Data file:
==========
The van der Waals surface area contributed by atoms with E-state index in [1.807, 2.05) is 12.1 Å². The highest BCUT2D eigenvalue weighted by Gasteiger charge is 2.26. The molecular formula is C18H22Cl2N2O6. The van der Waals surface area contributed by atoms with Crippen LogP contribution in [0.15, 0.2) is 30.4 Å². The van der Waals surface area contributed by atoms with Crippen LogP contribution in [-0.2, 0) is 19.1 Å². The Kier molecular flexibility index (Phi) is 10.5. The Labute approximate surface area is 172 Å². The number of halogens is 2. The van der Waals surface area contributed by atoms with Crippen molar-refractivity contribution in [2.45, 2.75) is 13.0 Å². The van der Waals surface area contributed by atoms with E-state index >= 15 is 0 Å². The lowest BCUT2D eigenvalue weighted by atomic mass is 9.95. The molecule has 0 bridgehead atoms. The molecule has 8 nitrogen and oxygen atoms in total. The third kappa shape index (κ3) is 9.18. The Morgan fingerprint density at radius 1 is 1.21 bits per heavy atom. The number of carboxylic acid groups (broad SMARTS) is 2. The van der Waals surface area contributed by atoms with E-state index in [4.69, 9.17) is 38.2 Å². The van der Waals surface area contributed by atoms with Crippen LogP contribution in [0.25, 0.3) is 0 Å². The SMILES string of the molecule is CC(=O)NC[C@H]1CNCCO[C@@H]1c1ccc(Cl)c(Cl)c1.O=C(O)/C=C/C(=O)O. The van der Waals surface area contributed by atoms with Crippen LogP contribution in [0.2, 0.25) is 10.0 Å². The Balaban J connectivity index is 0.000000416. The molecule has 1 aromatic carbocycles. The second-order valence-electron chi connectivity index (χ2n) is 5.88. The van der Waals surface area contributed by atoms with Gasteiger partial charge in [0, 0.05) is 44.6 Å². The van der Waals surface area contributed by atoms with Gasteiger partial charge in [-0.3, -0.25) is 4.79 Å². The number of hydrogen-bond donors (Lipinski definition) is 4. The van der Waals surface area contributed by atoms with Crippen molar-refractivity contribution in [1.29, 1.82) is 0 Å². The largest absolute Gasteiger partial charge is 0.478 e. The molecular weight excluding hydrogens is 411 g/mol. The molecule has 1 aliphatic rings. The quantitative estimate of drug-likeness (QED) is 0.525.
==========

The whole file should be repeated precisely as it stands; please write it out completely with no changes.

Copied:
The van der Waals surface area contributed by atoms with E-state index in [1.807, 2.05) is 12.1 Å². The highest BCUT2D eigenvalue weighted by Gasteiger charge is 2.26. The molecular formula is C18H22Cl2N2O6. The van der Waals surface area contributed by atoms with Crippen LogP contribution in [0.15, 0.2) is 30.4 Å². The van der Waals surface area contributed by atoms with Crippen LogP contribution in [-0.2, 0) is 19.1 Å². The Kier molecular flexibility index (Phi) is 10.5. The Labute approximate surface area is 172 Å². The number of halogens is 2. The van der Waals surface area contributed by atoms with Crippen molar-refractivity contribution in [2.45, 2.75) is 13.0 Å². The van der Waals surface area contributed by atoms with E-state index >= 15 is 0 Å². The lowest BCUT2D eigenvalue weighted by atomic mass is 9.95. The molecule has 0 bridgehead atoms. The molecule has 8 nitrogen and oxygen atoms in total. The third kappa shape index (κ3) is 9.18. The Morgan fingerprint density at radius 1 is 1.21 bits per heavy atom. The number of carboxylic acid groups (broad SMARTS) is 2. The van der Waals surface area contributed by atoms with E-state index in [4.69, 9.17) is 38.2 Å². The van der Waals surface area contributed by atoms with Crippen LogP contribution in [0.25, 0.3) is 0 Å². The SMILES string of the molecule is CC(=O)NC[C@H]1CNCCO[C@@H]1c1ccc(Cl)c(Cl)c1.O=C(O)/C=C/C(=O)O. The van der Waals surface area contributed by atoms with Crippen LogP contribution in [0.2, 0.25) is 10.0 Å². The Balaban J connectivity index is 0.000000416. The molecule has 1 aromatic carbocycles. The second-order valence-electron chi connectivity index (χ2n) is 5.88. The van der Waals surface area contributed by atoms with Gasteiger partial charge in [0, 0.05) is 44.6 Å². The van der Waals surface area contributed by atoms with Gasteiger partial charge in [-0.3, -0.25) is 4.79 Å². The number of hydrogen-bond donors (Lipinski definition) is 4. The van der Waals surface area contributed by atoms with Crippen molar-refractivity contribution in [1.29, 1.82) is 0 Å². The largest absolute Gasteiger partial charge is 0.478 e. The molecular weight excluding hydrogens is 411 g/mol. The molecule has 1 aliphatic rings. The quantitative estimate of drug-likeness (QED) is 0.525.